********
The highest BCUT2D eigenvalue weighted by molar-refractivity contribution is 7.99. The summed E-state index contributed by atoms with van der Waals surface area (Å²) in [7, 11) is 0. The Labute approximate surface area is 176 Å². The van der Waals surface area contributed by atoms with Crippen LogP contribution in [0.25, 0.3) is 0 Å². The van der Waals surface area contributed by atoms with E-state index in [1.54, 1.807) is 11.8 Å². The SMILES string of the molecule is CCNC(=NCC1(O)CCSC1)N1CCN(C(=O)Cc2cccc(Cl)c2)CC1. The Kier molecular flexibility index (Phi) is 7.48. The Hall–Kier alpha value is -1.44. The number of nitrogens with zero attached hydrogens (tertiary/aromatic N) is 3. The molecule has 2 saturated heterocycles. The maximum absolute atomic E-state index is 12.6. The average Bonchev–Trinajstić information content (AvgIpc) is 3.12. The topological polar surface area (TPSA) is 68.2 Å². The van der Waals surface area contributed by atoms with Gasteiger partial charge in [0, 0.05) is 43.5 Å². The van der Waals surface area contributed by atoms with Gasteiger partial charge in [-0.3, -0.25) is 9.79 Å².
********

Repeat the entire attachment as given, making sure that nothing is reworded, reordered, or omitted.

The highest BCUT2D eigenvalue weighted by molar-refractivity contribution is 7.99. The summed E-state index contributed by atoms with van der Waals surface area (Å²) in [7, 11) is 0. The Labute approximate surface area is 176 Å². The van der Waals surface area contributed by atoms with Crippen LogP contribution in [0.25, 0.3) is 0 Å². The van der Waals surface area contributed by atoms with E-state index in [1.54, 1.807) is 11.8 Å². The SMILES string of the molecule is CCNC(=NCC1(O)CCSC1)N1CCN(C(=O)Cc2cccc(Cl)c2)CC1. The Kier molecular flexibility index (Phi) is 7.48. The Hall–Kier alpha value is -1.44. The number of nitrogens with zero attached hydrogens (tertiary/aromatic N) is 3. The molecule has 2 saturated heterocycles. The maximum absolute atomic E-state index is 12.6. The average Bonchev–Trinajstić information content (AvgIpc) is 3.12. The topological polar surface area (TPSA) is 68.2 Å². The van der Waals surface area contributed by atoms with Gasteiger partial charge in [0, 0.05) is 43.5 Å². The van der Waals surface area contributed by atoms with Gasteiger partial charge in [-0.3, -0.25) is 9.79 Å².